republican party and made possible the
success of the snivelling pretentious of
populism , have been rewarded by fat
jobs as carpet-baggers. Now they pre
tend to hold up their hands in a horror
of surprise. These politicians who are
responsible can all remember the dam
nable record of this same scheme in the
South. A record that so shocked the
moral sense of the nation that ia spite of
the tyranny of soldiers in the South and
the power of Johnny Davenport and his
cohorts of "honest counters" in the
north , sent a tidal wave over the Union
and made it democratic in 1874 , a posi
tion that it has never abandoned except
under the leadership of Greeley and
Bryan , when they abandoned the demo
cratic virgin to the tender mercies of
political vagabonds and nondescripts.
The lynching of the negro at Pueblo ,
who was forced into the hands of the
mob shackled by the officers sent to pro
tect him , establishes the fact that these
outrages are human and not sectional.
Their frequency in the South is simply
the frequency of the cause. The same
ungovernable passion that impels the
victim to commit the crime compels the
human being with any love for the iuno-
ceucy of childhood or womanhood to
rise and seek vengeance. That these
terrible violations of law and order are
less frequent in one section than another
is simply because in that section are
fewer negroes and those that are there
are of the very best of their race.
The beauty of the Bryanesquo style
of anything for office has been lately
shown in Louisiana. Democratic
supremacy of the Bryan order is un
disputed , yet one senator-elect announ
ces that he is in favor of protection and
the-other that he is opposed to 10 to 1.
Both are wholly acceptable to the
'ijiountebauk-in-chief because the Louis-
-delegation will be for him. Prin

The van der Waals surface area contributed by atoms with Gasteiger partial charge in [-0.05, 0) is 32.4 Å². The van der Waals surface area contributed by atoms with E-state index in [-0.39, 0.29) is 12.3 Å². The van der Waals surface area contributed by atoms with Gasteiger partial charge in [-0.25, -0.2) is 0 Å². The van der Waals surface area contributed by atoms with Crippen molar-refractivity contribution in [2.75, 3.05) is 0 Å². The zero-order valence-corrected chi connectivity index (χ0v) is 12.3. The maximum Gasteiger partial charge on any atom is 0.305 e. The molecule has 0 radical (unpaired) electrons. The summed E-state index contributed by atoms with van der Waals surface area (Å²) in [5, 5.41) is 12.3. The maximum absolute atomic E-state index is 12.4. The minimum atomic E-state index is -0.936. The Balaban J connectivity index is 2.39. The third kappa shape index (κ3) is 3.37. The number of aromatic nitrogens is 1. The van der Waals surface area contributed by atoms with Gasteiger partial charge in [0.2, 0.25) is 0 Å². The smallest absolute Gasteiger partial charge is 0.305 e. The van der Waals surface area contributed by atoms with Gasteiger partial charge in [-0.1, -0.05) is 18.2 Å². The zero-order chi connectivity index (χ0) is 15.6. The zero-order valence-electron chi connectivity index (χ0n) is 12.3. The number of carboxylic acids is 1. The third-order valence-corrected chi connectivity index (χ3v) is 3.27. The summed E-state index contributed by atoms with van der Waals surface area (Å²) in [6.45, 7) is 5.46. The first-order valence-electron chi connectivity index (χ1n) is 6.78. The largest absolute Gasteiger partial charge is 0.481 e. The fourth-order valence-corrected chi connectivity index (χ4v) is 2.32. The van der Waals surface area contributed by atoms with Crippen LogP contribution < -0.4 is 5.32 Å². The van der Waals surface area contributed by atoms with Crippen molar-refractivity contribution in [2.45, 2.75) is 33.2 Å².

ciples ( have ceased to be any test of
democracy. The test is given in that
brief , ters0 > language so marked in the
warrior of grea | resign , "I am it. "
Altgoldand Anarchy , Oroker and Oor- . . „ ,
ruption , Enstis and Protection , Watter- |
son and Gold Standard , Towne and Teller - j
lor , twin relics of republicanism , the
ghost of Goebel and his frauds , are all
knights of the Bryan ronndtable ; all
members of the party of Jefferson and
Jackson as Bryan understands it. It
makes a party of tariff robbery and im
perial tyranny respectable.
It has been but a very short time since
the supreme court of Nebraska was sub
jected to the vilest slanders that the
practised tongue of the populist orator
could invent. Chief among these
calumniators was one Holcomb. Frantic
appeals were made to resist to the ut
most its decrees. The United States
court was damned from Dan to Beer-
sheba. Strikers engaged in murder ,
arson and robbery were encouraged to
resist a government by injunction. To
day Mr. Holcomb announces that his
election has thrown a halo of sanctity
around the court , and Dr. Lang holds on
to an office he resigned by aid of an in
The Juno and July issues of The At
lantic Monthly will contain two articles
by ex-President Cleveland on "The In
dependence of the Executive. " When
delivered as lectures at Princeton early
in April , they created widespread in
terest , and the brief selections printed
in the daily papers caused very general
discussion. The author has now revised
these lectures for publication in The At
lantic Monthly. So infrequently has Mr.
Cleveland appeared in print that any
utterance of his would carry weight , even
if it were not upon a subject that com
manded the present attention of the
public. The first installment , in the
June Atlantic , traces briefly and clearly
the relation of the chief executive to the
legislative branch of the government ,
from the adoption of the constitution to
our own time. With characteristic de
cision Mr. Cleveland points out those
duties which the president cannot evade
or delegate to others. The second article
draws largely from his own personal
experience while president , and throws
much light upon the now famous con
test between the president and the < f